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Listings

: Mr. J. A. Newrick: 'Insurance Problems, IV: Unemployment Insurance' — II

THAT Mr. Newrick's aim -i.e., to give some simple and practical advice on the vexed problems of insurance-is being successfully achieved is shown by the considerable amount of correspondence his talks have evoked from listeners. His fourth talk deals with Unemployment Insurance.

: A Ballad Concert

MATTIE GIBSON (Soprano)
Charles I. RECORD
(Baritone)

: Organ Music

Played by EDWARD O'HENRY
Relayed from Tussaud's
Cinema

: DANCE MUSIC

JACK PAYNE and THE
B.B.C. DANCE
ORCHESTRA

: LIGHT MUSIC

ALPHONSE du CLOS and his ORCHESTRA
From the Hotel Cecil

: THE CHILDREN'S HOUR

' Tho Woodland Tailor (Ernest Austin) and other songs, sung by EvA NEALE ; 'A Silver New
Nothing'
(Eleanor Farjeon )
Gopak (Moussorgsky) and other Piano Solos, played by CECIL DixoN
' Who is King of the Animals?' from Outa Karel ' (Sanni Meteler kemp), told by DOROTHY BLACK

: The First News

; WEATHER FORECAST,
FIRST GENERAL NEWS BULLETIN

: ' The Younger Generation and its Problems ' —XI

Dame KATHARINE FURSE : 'The Uses of Parents '

: THE FOUNDATIONS OF MUSIC

EARLY FRENCH KEYBOARD MUSIC

: A MILITARY BAND CONCERT

PARRY JONES (Tenor)
ANTHONY PINI (Violoncello)
THE WIRELESS MILITARY BAND
Conducted by B. WALTON O'DONNELL
A HUMORESQUE is not necessarily a humorous piece.
The name means rather something capricious and wayward. But in this music by the popular conductor of the Wireless Military Band there are flashes of real humour, as is only right and proper when a composer is a genial Irishman.
Mr. O'Donnell is, of course, not merely a military bandmaster with the conventional training and traditions of such a task; he is a thoroughly equipped all-round musician, whose work for orchestra is no less distinguished than for the band.
The names of these three pieces are almost all that listeners require by way of guidance. Over a vigorous bass the first begins with a rather pompous tune for cornets and wood-winds. Clarinets answer it, a little pertly, and then there is an expressive slower section with a comet solo. After that, the vigour of the opening returns, and the piece ends whimsically with a swift little rush.
Number two has a few bars of capricious prelude and then clarinets and flutes together play the merry, leaping tune; there is a short, more emphatic interlude which leads to a gracious waltz with a tune not unlike the first one. Again, there is an emphatic interruption and the- opening melody returns.
To the third and last movement there are again a few bars of prelude, and then in the most vivacious measure, clarinets and alto saxophones play the hurrying tune. It comes to an end quietly, and in slower measure the woodwinds, softly at first, have a contrasting theme. There is a horn solo in the manner of recitative, which leads to a return of the beginning, and a coda in three short sections, one quick and strenuous, one more majestic, and one in the swift measure of the opening, rounds off the movement and the suite.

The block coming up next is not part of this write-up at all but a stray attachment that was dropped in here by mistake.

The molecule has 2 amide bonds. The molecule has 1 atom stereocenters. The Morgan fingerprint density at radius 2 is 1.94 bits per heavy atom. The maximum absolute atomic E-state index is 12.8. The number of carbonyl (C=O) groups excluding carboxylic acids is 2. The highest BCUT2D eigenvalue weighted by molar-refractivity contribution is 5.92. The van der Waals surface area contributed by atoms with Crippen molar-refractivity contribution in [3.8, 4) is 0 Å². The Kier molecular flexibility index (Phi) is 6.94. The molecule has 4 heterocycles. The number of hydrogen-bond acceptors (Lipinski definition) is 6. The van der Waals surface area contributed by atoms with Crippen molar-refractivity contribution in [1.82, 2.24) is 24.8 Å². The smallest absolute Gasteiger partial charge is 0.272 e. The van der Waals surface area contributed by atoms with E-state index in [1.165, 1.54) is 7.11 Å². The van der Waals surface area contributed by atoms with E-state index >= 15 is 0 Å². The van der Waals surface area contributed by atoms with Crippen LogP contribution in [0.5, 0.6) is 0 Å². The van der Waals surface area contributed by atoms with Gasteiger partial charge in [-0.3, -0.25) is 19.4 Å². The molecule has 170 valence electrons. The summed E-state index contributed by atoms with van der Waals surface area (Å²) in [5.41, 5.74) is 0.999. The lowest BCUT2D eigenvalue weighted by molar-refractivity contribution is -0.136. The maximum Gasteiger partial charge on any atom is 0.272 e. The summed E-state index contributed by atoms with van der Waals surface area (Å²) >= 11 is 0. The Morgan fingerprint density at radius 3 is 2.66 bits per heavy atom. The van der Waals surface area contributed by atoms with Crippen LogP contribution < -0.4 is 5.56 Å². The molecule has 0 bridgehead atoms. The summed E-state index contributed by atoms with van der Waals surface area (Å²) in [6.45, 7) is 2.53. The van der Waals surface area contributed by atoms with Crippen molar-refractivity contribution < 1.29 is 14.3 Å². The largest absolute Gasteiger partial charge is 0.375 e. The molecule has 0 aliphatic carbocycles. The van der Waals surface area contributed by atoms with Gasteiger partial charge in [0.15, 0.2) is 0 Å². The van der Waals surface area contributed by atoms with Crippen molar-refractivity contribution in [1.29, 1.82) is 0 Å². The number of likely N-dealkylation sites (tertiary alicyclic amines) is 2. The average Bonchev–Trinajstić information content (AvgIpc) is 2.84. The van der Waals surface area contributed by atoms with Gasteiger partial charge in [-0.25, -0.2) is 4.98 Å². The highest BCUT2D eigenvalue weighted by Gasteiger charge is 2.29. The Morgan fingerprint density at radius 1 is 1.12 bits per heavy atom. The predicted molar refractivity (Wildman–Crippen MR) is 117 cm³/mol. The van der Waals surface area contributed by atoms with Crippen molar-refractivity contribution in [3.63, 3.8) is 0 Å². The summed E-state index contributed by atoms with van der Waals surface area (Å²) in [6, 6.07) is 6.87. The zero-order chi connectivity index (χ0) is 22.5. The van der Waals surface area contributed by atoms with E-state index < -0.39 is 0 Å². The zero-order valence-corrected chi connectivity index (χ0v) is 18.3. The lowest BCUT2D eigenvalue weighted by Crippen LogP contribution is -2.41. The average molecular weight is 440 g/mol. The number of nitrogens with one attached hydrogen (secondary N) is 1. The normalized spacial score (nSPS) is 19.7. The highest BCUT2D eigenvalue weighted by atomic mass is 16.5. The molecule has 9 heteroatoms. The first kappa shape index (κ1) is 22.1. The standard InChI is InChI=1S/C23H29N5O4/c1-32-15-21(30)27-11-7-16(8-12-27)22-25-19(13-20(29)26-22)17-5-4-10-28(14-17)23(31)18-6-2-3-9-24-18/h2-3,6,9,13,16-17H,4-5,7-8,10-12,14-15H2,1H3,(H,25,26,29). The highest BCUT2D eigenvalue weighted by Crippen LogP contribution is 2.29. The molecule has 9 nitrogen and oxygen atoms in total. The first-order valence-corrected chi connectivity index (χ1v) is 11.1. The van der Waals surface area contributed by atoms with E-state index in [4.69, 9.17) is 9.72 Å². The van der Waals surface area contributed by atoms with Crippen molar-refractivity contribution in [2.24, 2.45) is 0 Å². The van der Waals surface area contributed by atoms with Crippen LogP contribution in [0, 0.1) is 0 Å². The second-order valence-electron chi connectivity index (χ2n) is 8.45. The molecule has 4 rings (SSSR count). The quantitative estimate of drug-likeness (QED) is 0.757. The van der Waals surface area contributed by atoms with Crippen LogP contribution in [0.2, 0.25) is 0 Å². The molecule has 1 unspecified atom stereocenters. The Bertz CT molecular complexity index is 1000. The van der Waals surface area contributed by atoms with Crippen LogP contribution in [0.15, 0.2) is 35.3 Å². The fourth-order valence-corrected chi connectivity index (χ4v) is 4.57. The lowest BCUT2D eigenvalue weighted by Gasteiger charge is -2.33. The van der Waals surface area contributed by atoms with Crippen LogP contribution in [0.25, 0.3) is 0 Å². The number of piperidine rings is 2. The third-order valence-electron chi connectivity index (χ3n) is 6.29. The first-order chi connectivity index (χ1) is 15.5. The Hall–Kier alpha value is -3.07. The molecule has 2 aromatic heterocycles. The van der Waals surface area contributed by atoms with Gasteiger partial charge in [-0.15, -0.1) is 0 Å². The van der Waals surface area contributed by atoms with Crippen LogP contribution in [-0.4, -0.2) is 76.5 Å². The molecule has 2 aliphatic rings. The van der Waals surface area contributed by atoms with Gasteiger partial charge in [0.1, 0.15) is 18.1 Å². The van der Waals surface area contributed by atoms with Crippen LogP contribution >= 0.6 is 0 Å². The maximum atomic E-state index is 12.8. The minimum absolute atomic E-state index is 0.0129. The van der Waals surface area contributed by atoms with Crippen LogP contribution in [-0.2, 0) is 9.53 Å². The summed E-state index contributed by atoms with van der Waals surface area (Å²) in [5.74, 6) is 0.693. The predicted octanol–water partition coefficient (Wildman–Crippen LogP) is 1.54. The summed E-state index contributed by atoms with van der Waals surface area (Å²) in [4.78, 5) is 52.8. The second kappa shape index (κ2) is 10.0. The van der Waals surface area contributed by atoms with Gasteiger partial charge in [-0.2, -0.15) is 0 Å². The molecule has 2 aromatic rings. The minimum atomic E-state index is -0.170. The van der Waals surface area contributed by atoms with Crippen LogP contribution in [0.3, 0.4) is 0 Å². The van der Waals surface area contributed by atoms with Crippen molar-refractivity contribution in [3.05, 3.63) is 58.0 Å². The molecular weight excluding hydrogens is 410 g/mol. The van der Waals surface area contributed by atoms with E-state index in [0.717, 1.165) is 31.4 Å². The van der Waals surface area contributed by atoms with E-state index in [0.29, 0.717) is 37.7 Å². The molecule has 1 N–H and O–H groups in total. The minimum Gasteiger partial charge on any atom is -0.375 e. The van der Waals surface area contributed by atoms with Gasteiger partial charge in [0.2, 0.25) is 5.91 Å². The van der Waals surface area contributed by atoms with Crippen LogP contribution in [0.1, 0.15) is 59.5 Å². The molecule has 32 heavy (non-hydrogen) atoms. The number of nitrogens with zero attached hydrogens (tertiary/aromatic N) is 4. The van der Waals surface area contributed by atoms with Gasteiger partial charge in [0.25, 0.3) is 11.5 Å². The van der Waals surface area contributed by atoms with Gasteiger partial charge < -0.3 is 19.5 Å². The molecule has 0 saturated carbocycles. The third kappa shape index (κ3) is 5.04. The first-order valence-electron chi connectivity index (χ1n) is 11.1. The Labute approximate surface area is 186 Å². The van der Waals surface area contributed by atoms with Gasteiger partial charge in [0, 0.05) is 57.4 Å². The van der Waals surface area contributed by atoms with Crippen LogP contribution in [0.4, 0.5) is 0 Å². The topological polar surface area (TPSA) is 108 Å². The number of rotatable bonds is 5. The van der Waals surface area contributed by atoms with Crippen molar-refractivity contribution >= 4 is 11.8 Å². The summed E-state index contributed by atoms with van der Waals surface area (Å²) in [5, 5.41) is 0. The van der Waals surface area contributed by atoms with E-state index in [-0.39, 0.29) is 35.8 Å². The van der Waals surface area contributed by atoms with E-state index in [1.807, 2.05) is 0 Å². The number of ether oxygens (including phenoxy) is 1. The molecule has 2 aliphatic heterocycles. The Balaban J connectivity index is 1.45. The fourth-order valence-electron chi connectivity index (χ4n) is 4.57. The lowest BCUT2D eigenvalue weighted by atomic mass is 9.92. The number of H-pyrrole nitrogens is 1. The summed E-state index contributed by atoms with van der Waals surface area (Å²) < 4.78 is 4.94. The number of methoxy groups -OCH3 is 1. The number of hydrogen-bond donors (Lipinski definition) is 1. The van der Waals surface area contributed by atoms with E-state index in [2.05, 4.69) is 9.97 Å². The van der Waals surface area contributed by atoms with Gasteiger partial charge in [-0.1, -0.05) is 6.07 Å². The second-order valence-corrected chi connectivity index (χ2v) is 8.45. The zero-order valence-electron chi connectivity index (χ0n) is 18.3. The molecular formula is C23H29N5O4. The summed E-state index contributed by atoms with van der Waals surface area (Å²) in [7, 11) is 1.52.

BAND Overture, ' Don Giovanni - Mozart
7.52 PARRY JONES Nina - Pergolesi
Per ]a Gloria (For Glory) - Buononcini
Ombra mai fu (Largo) - Handel
8.0 BAND Three Humoresques Pride and Prejudice; Prevarication; Petu lance and Persuasion - B. Walton O'Donnell
8.14 ANTHONY PINI Chant Elegiaque - F. Schmitt
Goyoscas - Granadoa
Minuet - Debussy
8.28 BAND Italian Caprice - Tchaikovsky
8.44 PARRY JONES At the mid-hour of night - Cowen
O that it were so - F. Bridge
Sigh no more, ladies - Alien
8.52 BAND Intermezzo, 'Man on Les. caut'; Witches' Dance, ' Le Villi' - (Puccini, arr. R. J. F. Howgill)

: The Second News

WEATHER FORECAST, SECOND GENERAL NEWS Bulletin

: Air Vice-Marshal Sir W. SEFTON BRANCKER, K.C.B., Director of Civil Aviation : ' A Survey of Flying Progress '

PROGRESS, in aviation, means quite a lot. When one considers how the last thirty years have seen telescoped into their span as much pror gress in air transport as three thousand achieved in transport by land or sea, one realises that every year that passes makes the achievement of the last seem out-of-date and stale. There is every reason, therefore, for the layman who wants to be intelligently air-minded to be periodically informed by an expert of the most recent advances that have been made. Tonight Sir Sefton Brancker , who has been Director of Civil Aviation to the Air Ministry since 1922, will give such a survey, the occasion being particularly appropriate, since the Royal Air Force Display took place last Saturday, and the Aeronautical Exhibition at Olympia opens tomorrow.

: DANCE MUSIC

REG BATTEN and his BAND from the NEW PRINCES RESTAURANT








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This site contains the BBC listings information which the BBC printed in Radio Times between 1923 and 2009. You can search the site for BBC programmes, people, dates and Radio Times editions.

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